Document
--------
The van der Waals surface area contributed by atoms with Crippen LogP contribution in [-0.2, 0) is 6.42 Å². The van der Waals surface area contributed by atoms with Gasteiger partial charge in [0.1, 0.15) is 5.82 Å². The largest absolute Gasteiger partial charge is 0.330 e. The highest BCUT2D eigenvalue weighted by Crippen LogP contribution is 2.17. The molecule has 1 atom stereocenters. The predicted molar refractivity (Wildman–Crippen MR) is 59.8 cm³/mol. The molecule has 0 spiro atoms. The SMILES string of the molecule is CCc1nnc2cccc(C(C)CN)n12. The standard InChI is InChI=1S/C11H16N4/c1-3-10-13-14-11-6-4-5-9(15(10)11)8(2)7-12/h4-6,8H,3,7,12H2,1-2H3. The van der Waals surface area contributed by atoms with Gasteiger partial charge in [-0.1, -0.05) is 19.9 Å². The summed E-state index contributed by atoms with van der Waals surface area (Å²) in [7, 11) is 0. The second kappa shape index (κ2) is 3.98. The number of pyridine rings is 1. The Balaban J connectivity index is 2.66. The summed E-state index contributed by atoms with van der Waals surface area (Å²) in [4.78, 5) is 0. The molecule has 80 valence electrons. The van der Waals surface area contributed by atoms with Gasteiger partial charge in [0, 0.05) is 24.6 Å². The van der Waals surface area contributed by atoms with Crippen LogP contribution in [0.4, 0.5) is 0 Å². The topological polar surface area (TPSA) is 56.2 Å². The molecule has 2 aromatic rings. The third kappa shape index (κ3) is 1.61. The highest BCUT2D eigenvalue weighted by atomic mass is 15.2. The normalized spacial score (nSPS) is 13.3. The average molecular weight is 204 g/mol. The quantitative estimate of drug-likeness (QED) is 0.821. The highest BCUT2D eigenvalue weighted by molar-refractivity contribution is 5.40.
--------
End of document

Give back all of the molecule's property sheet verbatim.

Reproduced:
The van der Waals surface area contributed by atoms with Crippen LogP contribution in [-0.2, 0) is 6.42 Å². The van der Waals surface area contributed by atoms with Gasteiger partial charge in [0.1, 0.15) is 5.82 Å². The largest absolute Gasteiger partial charge is 0.330 e. The highest BCUT2D eigenvalue weighted by Crippen LogP contribution is 2.17. The molecule has 1 atom stereocenters. The predicted molar refractivity (Wildman–Crippen MR) is 59.8 cm³/mol. The molecule has 0 spiro atoms. The SMILES string of the molecule is CCc1nnc2cccc(C(C)CN)n12. The standard InChI is InChI=1S/C11H16N4/c1-3-10-13-14-11-6-4-5-9(15(10)11)8(2)7-12/h4-6,8H,3,7,12H2,1-2H3. The van der Waals surface area contributed by atoms with Gasteiger partial charge in [-0.1, -0.05) is 19.9 Å². The summed E-state index contributed by atoms with van der Waals surface area (Å²) in [7, 11) is 0. The second kappa shape index (κ2) is 3.98. The number of pyridine rings is 1. The Balaban J connectivity index is 2.66. The summed E-state index contributed by atoms with van der Waals surface area (Å²) in [4.78, 5) is 0. The molecule has 80 valence electrons. The van der Waals surface area contributed by atoms with Gasteiger partial charge in [0, 0.05) is 24.6 Å². The van der Waals surface area contributed by atoms with Crippen LogP contribution in [0.4, 0.5) is 0 Å². The topological polar surface area (TPSA) is 56.2 Å². The molecule has 2 aromatic rings. The third kappa shape index (κ3) is 1.61. The highest BCUT2D eigenvalue weighted by atomic mass is 15.2. The normalized spacial score (nSPS) is 13.3. The average molecular weight is 204 g/mol. The quantitative estimate of drug-likeness (QED) is 0.821. The highest BCUT2D eigenvalue weighted by molar-refractivity contribution is 5.40.